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Ultrafast infrared spectroscopy reveals water-mediated coherent dynamics in an enzyme active site

Katrin Adamczyk a, Niall Simpson a, Gregory M. Greetham b, Andrea Gumiero§ c, Martin A. Walsh c, Michael Towrie b, Anthony W. Parker b and Neil T. Hunt *a
aDepartment of Physics, University of Strathclyde, SUPA, 107 Rottenrow East, Glasgow, G4 0NG, UK. E-mail: neil.hunt@strath.ac.uk
bCentral Laser Facility, Research Complex at Harwell, STFC Rutherford Appleton Laboratory, Harwell Oxford, Didcot, Oxon, OX11 0QX, UK
cDiamond Light Source, Diamond House, Harwell Science and Innovation Campus, Didcot, Oxfordshire, OX11 0DE, UK

Received 8th September 2014 , Accepted 22nd October 2014

First published on 22nd October 2014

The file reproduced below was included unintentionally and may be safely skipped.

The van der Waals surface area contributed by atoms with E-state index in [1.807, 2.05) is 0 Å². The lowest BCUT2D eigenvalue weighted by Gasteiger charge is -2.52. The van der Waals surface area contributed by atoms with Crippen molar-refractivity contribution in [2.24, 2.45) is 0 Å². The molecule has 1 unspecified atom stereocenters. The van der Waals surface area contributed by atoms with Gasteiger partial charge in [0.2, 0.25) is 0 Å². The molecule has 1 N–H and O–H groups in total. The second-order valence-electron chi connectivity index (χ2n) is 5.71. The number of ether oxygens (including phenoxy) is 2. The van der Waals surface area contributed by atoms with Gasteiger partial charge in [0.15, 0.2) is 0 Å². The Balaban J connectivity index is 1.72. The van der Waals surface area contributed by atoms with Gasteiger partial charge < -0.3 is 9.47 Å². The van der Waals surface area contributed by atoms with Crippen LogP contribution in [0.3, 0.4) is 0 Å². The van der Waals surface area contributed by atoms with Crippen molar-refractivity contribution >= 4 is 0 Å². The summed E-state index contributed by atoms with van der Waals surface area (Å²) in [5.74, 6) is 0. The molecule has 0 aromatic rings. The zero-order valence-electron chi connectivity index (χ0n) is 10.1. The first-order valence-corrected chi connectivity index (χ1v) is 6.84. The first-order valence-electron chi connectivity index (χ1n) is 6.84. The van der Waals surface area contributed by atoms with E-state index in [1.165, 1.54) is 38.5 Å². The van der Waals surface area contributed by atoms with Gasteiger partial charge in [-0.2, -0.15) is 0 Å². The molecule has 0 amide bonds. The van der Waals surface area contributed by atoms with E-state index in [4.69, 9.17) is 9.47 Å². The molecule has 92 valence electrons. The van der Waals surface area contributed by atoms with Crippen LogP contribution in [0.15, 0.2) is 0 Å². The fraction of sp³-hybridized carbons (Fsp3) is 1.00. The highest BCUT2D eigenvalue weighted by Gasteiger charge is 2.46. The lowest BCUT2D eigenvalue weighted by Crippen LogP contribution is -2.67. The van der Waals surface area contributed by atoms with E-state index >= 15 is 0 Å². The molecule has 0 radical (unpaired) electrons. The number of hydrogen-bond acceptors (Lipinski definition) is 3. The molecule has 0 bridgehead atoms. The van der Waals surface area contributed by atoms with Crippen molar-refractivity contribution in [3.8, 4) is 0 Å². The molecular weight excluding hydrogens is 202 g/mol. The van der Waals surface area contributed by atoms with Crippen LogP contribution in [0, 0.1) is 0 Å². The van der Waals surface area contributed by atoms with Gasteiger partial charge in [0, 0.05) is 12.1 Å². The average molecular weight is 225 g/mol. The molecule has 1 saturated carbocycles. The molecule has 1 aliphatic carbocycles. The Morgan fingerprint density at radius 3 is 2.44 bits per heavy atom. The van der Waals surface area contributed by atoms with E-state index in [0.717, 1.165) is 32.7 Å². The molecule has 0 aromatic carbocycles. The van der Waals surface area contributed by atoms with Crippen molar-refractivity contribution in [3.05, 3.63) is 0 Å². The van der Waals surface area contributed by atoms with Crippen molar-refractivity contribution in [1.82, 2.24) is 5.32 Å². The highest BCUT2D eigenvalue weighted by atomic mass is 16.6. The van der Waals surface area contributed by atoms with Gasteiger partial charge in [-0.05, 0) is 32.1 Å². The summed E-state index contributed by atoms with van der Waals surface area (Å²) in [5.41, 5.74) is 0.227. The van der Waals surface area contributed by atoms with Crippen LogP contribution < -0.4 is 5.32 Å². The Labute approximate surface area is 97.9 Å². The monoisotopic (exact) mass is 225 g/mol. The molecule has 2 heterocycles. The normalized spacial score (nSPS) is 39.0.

Understanding the impact of fast dynamics upon the chemical processes occurring within the active sites of proteins and enzymes is a key challenge that continues to attract significant interest, though direct experimental insight in the solution phase remains sparse. Similar gaps in our knowledge exist in understanding the role played by water, either as a solvent or as a structural/dynamic component of the active site. In order to investigate further the potential biological roles of water, we have employed ultrafast multidimensional infrared spectroscopy experiments that directly probe the structural and vibrational dynamics of NO bound to the ferric haem of the catalase enzyme from Corynebacterium glutamicum in both H2O and D2O. Despite catalases having what is believed to be a solvent-inaccessible active site, an isotopic dependence of the spectral diffusion and vibrational lifetime parameters of the NO stretching vibration are observed, indicating that water molecules interact directly with the haem ligand. Furthermore, IR pump–probe data feature oscillations originating from the preparation of a coherent superposition of low-frequency vibrational modes in the active site of catalase that are coupled to the haem ligand stretching vibration. Comparisons with an exemplar of the closely-related peroxidase enzyme family shows that they too exhibit solvent-dependent active-site dynamics, supporting the presence of interactions between the haem ligand and water molecules in the active sites of both catalases and peroxidases that may be linked to proton transfer events leading to the formation of the ferryl intermediate Compound I. In addition, a strong, water-mediated, hydrogen bonding structure is suggested to occur in catalase that is not replicated in peroxidase; an observation that may shed light on the origins of the different functions of the two enzymes.